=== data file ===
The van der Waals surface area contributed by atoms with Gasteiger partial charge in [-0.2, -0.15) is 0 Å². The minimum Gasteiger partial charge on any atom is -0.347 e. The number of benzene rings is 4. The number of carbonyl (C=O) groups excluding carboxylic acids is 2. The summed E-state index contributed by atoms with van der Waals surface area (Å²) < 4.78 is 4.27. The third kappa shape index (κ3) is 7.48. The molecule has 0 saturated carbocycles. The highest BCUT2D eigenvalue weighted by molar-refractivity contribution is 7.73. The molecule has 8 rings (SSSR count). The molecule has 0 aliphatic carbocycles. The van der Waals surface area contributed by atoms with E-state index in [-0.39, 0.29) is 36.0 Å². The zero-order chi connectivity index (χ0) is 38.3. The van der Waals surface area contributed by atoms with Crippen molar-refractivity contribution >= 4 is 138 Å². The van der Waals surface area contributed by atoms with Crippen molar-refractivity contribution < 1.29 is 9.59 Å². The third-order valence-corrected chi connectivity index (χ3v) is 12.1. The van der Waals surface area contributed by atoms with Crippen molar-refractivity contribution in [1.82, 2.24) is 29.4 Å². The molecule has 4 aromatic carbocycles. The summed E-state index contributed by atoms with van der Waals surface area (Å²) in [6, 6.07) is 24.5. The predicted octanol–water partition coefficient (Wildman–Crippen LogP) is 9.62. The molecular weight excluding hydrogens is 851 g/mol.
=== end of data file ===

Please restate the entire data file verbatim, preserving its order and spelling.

The van der Waals surface area contributed by atoms with Gasteiger partial charge in [-0.2, -0.15) is 0 Å². The minimum Gasteiger partial charge on any atom is -0.347 e. The number of benzene rings is 4. The number of carbonyl (C=O) groups excluding carboxylic acids is 2. The summed E-state index contributed by atoms with van der Waals surface area (Å²) < 4.78 is 4.27. The third kappa shape index (κ3) is 7.48. The molecule has 0 saturated carbocycles. The highest BCUT2D eigenvalue weighted by molar-refractivity contribution is 7.73. The molecule has 8 rings (SSSR count). The molecule has 0 aliphatic carbocycles. The van der Waals surface area contributed by atoms with E-state index in [-0.39, 0.29) is 36.0 Å². The zero-order chi connectivity index (χ0) is 38.3. The van der Waals surface area contributed by atoms with Crippen molar-refractivity contribution >= 4 is 138 Å². The van der Waals surface area contributed by atoms with Crippen molar-refractivity contribution < 1.29 is 9.59 Å². The third-order valence-corrected chi connectivity index (χ3v) is 12.1. The van der Waals surface area contributed by atoms with Crippen molar-refractivity contribution in [1.82, 2.24) is 29.4 Å². The molecule has 4 aromatic carbocycles. The summed E-state index contributed by atoms with van der Waals surface area (Å²) in [6, 6.07) is 24.5. The predicted octanol–water partition coefficient (Wildman–Crippen LogP) is 9.62. The molecular weight excluding hydrogens is 851 g/mol.